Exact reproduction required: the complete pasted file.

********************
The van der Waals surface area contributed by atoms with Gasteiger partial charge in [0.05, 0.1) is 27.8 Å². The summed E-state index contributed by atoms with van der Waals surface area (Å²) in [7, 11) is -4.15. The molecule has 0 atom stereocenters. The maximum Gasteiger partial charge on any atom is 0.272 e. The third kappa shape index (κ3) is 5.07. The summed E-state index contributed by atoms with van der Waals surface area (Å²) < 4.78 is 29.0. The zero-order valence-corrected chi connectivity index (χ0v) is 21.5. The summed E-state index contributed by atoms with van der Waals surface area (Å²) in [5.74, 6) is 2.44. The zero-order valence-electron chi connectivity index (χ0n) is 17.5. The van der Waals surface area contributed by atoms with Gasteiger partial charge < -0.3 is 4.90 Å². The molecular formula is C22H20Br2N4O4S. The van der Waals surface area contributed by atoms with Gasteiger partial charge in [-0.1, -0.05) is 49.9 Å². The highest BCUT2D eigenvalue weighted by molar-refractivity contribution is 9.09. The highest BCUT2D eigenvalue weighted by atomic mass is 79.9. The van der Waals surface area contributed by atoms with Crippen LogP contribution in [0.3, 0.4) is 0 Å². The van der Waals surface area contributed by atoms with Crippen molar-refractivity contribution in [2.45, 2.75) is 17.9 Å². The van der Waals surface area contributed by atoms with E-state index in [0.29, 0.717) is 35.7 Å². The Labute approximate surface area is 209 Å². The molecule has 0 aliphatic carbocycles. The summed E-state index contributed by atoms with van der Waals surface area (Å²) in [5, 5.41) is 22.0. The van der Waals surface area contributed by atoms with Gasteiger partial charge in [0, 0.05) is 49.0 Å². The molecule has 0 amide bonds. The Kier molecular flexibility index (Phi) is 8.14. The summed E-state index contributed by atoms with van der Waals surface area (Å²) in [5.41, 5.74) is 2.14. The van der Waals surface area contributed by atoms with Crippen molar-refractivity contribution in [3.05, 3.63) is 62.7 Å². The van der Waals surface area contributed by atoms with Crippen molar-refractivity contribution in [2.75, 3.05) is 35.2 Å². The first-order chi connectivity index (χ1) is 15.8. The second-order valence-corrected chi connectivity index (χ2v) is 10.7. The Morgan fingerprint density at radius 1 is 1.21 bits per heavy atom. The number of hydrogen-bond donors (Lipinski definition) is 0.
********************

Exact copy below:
The van der Waals surface area contributed by atoms with Gasteiger partial charge in [0.05, 0.1) is 27.8 Å². The summed E-state index contributed by atoms with van der Waals surface area (Å²) in [7, 11) is -4.15. The molecule has 0 atom stereocenters. The maximum Gasteiger partial charge on any atom is 0.272 e. The third kappa shape index (κ3) is 5.07. The summed E-state index contributed by atoms with van der Waals surface area (Å²) < 4.78 is 29.0. The zero-order valence-corrected chi connectivity index (χ0v) is 21.5. The summed E-state index contributed by atoms with van der Waals surface area (Å²) in [5.74, 6) is 2.44. The zero-order valence-electron chi connectivity index (χ0n) is 17.5. The van der Waals surface area contributed by atoms with Gasteiger partial charge < -0.3 is 4.90 Å². The molecular formula is C22H20Br2N4O4S. The van der Waals surface area contributed by atoms with Gasteiger partial charge in [-0.1, -0.05) is 49.9 Å². The highest BCUT2D eigenvalue weighted by molar-refractivity contribution is 9.09. The highest BCUT2D eigenvalue weighted by atomic mass is 79.9. The van der Waals surface area contributed by atoms with Crippen LogP contribution in [0.3, 0.4) is 0 Å². The van der Waals surface area contributed by atoms with Crippen molar-refractivity contribution in [2.45, 2.75) is 17.9 Å². The van der Waals surface area contributed by atoms with E-state index in [0.29, 0.717) is 35.7 Å². The Labute approximate surface area is 209 Å². The molecule has 0 aliphatic carbocycles. The summed E-state index contributed by atoms with van der Waals surface area (Å²) in [5, 5.41) is 22.0. The van der Waals surface area contributed by atoms with Gasteiger partial charge in [0, 0.05) is 49.0 Å². The molecule has 0 amide bonds. The Kier molecular flexibility index (Phi) is 8.14. The summed E-state index contributed by atoms with van der Waals surface area (Å²) in [5.41, 5.74) is 2.14. The van der Waals surface area contributed by atoms with Crippen molar-refractivity contribution in [3.05, 3.63) is 62.7 Å². The van der Waals surface area contributed by atoms with Crippen molar-refractivity contribution in [2.75, 3.05) is 35.2 Å². The first-order chi connectivity index (χ1) is 15.8. The second-order valence-corrected chi connectivity index (χ2v) is 10.7. The Morgan fingerprint density at radius 1 is 1.21 bits per heavy atom. The number of hydrogen-bond donors (Lipinski definition) is 0.